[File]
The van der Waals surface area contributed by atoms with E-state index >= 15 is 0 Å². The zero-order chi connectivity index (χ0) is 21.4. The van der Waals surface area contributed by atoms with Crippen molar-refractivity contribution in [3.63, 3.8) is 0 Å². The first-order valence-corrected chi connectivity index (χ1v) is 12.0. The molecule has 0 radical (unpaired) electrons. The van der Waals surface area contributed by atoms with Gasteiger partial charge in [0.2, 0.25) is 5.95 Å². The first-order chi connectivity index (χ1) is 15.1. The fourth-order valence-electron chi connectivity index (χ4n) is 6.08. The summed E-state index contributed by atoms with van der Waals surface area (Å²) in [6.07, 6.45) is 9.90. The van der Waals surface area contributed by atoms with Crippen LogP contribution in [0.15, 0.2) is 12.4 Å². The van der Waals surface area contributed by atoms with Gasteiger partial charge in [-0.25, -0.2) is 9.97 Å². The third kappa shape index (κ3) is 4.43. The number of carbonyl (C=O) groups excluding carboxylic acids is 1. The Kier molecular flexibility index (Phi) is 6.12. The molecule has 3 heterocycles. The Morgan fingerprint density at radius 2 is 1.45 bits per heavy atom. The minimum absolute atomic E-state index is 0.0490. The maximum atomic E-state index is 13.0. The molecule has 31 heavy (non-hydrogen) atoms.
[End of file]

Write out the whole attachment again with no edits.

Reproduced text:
The van der Waals surface area contributed by atoms with E-state index >= 15 is 0 Å². The zero-order chi connectivity index (χ0) is 21.4. The van der Waals surface area contributed by atoms with Crippen molar-refractivity contribution in [3.63, 3.8) is 0 Å². The first-order valence-corrected chi connectivity index (χ1v) is 12.0. The molecule has 0 radical (unpaired) electrons. The van der Waals surface area contributed by atoms with Gasteiger partial charge in [0.2, 0.25) is 5.95 Å². The first-order chi connectivity index (χ1) is 15.1. The fourth-order valence-electron chi connectivity index (χ4n) is 6.08. The summed E-state index contributed by atoms with van der Waals surface area (Å²) in [6.07, 6.45) is 9.90. The van der Waals surface area contributed by atoms with Crippen LogP contribution in [0.15, 0.2) is 12.4 Å². The van der Waals surface area contributed by atoms with Gasteiger partial charge in [-0.25, -0.2) is 9.97 Å². The third kappa shape index (κ3) is 4.43. The number of carbonyl (C=O) groups excluding carboxylic acids is 1. The Kier molecular flexibility index (Phi) is 6.12. The molecule has 3 heterocycles. The Morgan fingerprint density at radius 2 is 1.45 bits per heavy atom. The minimum absolute atomic E-state index is 0.0490. The maximum atomic E-state index is 13.0. The molecule has 31 heavy (non-hydrogen) atoms.